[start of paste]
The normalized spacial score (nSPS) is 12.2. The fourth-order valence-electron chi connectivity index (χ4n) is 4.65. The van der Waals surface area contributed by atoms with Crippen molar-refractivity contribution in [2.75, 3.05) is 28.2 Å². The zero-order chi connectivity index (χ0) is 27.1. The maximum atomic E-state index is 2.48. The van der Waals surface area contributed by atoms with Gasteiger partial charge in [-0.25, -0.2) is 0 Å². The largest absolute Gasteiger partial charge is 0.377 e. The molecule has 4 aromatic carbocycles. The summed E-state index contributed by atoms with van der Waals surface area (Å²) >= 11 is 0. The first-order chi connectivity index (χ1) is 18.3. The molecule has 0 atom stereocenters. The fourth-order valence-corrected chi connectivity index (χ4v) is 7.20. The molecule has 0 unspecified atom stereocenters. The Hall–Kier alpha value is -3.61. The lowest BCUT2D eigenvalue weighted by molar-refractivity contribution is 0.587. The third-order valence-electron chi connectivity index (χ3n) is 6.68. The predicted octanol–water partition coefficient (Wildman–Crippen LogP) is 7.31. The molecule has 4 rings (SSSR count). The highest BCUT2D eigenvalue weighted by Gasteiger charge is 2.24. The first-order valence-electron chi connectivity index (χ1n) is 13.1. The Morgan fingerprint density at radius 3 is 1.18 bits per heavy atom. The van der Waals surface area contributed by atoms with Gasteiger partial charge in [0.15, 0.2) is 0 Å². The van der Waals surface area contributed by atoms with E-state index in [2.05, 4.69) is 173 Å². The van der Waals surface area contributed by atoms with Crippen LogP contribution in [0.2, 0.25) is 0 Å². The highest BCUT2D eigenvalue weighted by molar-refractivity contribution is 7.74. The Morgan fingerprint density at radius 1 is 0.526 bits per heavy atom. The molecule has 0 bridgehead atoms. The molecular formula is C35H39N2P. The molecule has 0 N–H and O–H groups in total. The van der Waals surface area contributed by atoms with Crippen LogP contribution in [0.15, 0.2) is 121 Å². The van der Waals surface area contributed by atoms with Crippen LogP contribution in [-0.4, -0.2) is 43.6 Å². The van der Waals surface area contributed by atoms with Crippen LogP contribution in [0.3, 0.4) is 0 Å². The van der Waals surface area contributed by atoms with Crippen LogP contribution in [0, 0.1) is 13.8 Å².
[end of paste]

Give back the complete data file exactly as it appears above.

The normalized spacial score (nSPS) is 12.2. The fourth-order valence-electron chi connectivity index (χ4n) is 4.65. The van der Waals surface area contributed by atoms with Crippen molar-refractivity contribution in [2.75, 3.05) is 28.2 Å². The zero-order chi connectivity index (χ0) is 27.1. The maximum atomic E-state index is 2.48. The van der Waals surface area contributed by atoms with Gasteiger partial charge in [-0.25, -0.2) is 0 Å². The largest absolute Gasteiger partial charge is 0.377 e. The molecule has 4 aromatic carbocycles. The summed E-state index contributed by atoms with van der Waals surface area (Å²) >= 11 is 0. The first-order chi connectivity index (χ1) is 18.3. The molecule has 0 atom stereocenters. The fourth-order valence-corrected chi connectivity index (χ4v) is 7.20. The molecule has 0 unspecified atom stereocenters. The Hall–Kier alpha value is -3.61. The lowest BCUT2D eigenvalue weighted by molar-refractivity contribution is 0.587. The third-order valence-electron chi connectivity index (χ3n) is 6.68. The predicted octanol–water partition coefficient (Wildman–Crippen LogP) is 7.31. The molecule has 4 rings (SSSR count). The highest BCUT2D eigenvalue weighted by Gasteiger charge is 2.24. The first-order valence-electron chi connectivity index (χ1n) is 13.1. The Morgan fingerprint density at radius 3 is 1.18 bits per heavy atom. The van der Waals surface area contributed by atoms with Gasteiger partial charge in [0.15, 0.2) is 0 Å². The van der Waals surface area contributed by atoms with E-state index in [2.05, 4.69) is 173 Å². The van der Waals surface area contributed by atoms with Crippen LogP contribution in [0.2, 0.25) is 0 Å². The highest BCUT2D eigenvalue weighted by molar-refractivity contribution is 7.74. The Morgan fingerprint density at radius 1 is 0.526 bits per heavy atom. The molecule has 0 bridgehead atoms. The molecular formula is C35H39N2P. The molecule has 0 N–H and O–H groups in total. The van der Waals surface area contributed by atoms with Crippen LogP contribution in [0.15, 0.2) is 121 Å². The van der Waals surface area contributed by atoms with Crippen LogP contribution in [-0.4, -0.2) is 43.6 Å². The van der Waals surface area contributed by atoms with Crippen LogP contribution in [0.3, 0.4) is 0 Å². The van der Waals surface area contributed by atoms with Crippen LogP contribution in [0, 0.1) is 13.8 Å².